Clinical Practice Guideline: Tonsillectomy in Children (Update).

Authors:
Ron B Mitchell
Ron B Mitchell
University of New Mexico Health Sciences Center
United States
Sanford M Archer
Sanford M Archer
University of Kentucky
Stacey L Ishman
Stacey L Ishman
Johns Hopkins School of Medicine
United States
Richard M Rosenfeld
Richard M Rosenfeld
University of Oxford and The Radcliffe Infirmary
United Kingdom
Sarah Coles
Sarah Coles
Ridgeway Partnership (Oxfordshire Learning Disability NHS Trust)
Sandra A Finestone
Sandra A Finestone
10 Consumers United for Evidence-Based Healthcare
Norman R Friedman
Norman R Friedman
The Children's Hospital
United States

Otolaryngol Head Neck Surg 2019 Feb;160(1_suppl):S1-S42

15 Department of Research and Quality, American Academy of Otolaryngology-Head and Neck Surgery Foundation, Alexandria, Virginia, USA.

Objective: This update of a 2011 guideline developed by the American Academy of Otolaryngology-Head and Neck Surgery Foundation provides evidence-based recommendations on the pre-, intra-, and postoperative care and management of children 1 to 18 years of age under consideration for tonsillectomy. Tonsillectomy is defined as a surgical procedure performed with or without adenoidectomy that completely removes the tonsil, including its capsule, by dissecting the peritonsillar space between the tonsil capsule and the muscular wall. Tonsillectomy is one of the most common surgical procedures in the United States, with 289,000 ambulatory procedures performed annually in children <15 years of age based on the most recent published data. This guideline is intended for all clinicians in any setting who interact with children who may be candidates for tonsillectomy.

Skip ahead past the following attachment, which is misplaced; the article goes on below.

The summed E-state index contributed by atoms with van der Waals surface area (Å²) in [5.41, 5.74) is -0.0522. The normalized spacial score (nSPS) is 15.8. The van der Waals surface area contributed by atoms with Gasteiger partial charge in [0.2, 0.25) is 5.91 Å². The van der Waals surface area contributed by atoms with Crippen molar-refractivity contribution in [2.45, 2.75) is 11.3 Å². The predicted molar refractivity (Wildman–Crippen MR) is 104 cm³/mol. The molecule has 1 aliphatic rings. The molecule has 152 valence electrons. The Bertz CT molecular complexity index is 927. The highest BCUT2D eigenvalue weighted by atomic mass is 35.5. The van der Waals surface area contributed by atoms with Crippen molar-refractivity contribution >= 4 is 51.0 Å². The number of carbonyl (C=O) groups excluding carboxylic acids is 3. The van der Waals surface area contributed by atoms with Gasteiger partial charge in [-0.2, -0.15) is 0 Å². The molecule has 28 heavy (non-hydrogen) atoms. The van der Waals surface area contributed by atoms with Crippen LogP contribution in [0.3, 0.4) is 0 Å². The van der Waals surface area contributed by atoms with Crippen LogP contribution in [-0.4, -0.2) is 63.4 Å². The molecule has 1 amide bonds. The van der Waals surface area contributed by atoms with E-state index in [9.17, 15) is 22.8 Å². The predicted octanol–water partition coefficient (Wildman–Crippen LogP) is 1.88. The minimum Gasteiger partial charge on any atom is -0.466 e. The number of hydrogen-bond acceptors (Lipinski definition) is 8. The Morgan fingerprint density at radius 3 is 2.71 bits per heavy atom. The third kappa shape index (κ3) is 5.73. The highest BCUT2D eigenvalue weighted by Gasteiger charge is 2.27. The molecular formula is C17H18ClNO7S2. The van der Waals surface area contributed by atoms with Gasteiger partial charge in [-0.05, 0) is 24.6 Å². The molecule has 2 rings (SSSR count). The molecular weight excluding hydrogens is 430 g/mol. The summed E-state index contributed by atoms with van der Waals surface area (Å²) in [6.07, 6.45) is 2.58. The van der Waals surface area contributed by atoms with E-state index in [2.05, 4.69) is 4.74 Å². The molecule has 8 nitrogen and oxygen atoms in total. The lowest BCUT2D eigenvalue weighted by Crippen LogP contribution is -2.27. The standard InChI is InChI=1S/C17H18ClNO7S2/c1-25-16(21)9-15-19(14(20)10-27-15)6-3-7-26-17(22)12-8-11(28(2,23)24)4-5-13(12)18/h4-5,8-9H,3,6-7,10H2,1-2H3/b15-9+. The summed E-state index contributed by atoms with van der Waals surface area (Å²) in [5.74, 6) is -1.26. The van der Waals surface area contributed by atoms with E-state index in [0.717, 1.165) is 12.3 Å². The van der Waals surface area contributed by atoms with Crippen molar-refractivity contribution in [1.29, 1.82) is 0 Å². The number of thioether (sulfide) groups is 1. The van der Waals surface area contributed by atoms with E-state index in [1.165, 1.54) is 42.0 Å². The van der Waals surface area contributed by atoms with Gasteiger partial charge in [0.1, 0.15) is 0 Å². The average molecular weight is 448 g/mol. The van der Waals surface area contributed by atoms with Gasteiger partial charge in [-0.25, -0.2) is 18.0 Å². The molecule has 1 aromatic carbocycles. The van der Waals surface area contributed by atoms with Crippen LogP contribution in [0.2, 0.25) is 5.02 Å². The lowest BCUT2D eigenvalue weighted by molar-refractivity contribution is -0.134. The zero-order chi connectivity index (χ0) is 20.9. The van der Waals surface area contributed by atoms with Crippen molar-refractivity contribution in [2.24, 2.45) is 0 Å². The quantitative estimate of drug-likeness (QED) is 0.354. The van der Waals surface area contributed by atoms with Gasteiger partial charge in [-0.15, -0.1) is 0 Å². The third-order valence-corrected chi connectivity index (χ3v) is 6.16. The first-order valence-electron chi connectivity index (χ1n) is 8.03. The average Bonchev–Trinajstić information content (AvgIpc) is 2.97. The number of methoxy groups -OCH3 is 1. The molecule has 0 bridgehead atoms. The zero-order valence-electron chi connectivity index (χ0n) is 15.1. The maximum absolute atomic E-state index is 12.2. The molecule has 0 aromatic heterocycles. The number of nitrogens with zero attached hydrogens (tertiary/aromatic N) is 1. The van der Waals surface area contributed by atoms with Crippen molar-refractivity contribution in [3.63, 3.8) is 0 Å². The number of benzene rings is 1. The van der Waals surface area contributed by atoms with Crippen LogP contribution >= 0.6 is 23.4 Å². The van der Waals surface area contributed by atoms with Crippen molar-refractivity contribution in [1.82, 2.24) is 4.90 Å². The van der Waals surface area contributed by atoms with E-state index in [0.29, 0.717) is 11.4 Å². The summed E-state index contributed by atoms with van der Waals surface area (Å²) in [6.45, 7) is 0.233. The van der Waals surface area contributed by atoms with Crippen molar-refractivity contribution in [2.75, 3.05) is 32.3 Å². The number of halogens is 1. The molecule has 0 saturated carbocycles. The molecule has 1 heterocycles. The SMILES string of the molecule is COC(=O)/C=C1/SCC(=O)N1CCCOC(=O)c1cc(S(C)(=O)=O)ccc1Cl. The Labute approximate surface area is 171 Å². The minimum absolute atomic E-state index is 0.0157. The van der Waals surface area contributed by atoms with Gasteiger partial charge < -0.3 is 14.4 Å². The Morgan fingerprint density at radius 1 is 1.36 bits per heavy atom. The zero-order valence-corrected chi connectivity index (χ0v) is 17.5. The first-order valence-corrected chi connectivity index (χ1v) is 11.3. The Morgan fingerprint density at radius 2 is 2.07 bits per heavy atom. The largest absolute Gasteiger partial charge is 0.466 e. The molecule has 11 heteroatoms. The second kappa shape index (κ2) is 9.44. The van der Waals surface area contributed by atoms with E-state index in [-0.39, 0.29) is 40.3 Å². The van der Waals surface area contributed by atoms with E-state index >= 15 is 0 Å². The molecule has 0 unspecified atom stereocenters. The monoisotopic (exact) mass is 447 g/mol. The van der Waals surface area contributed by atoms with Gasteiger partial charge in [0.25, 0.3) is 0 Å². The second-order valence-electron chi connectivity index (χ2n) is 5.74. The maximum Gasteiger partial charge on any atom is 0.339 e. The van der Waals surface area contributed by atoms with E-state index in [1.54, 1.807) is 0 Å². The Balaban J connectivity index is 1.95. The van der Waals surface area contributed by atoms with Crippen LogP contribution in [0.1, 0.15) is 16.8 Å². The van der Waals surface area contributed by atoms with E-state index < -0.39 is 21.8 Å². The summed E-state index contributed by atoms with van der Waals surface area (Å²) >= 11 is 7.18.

Purpose: The purpose of this multidisciplinary guideline is to identify quality improvement opportunities in managing children under consideration for tonsillectomy and to create explicit and actionable recommendations to implement these opportunities in clinical practice. Specifically, the goals are to educate clinicians, patients, and/or caregivers regarding the indications for tonsillectomy and the natural history of recurrent throat infections. Additional goals include the following: optimizing the perioperative management of children undergoing tonsillectomy, emphasizing the need for evaluation and intervention in special populations, improving the counseling and education of families who are considering tonsillectomy for their children, highlighting the management options for patients with modifying factors, and reducing inappropriate or unnecessary variations in care. Children aged 1 to 18 years under consideration for tonsillectomy are the target patient for the guideline. For this guideline update, the American Academy of Otolaryngology-Head and Neck Surgery Foundation selected a panel representing the fields of nursing, anesthesiology, consumers, family medicine, infectious disease, otolaryngology-head and neck surgery, pediatrics, and sleep medicine.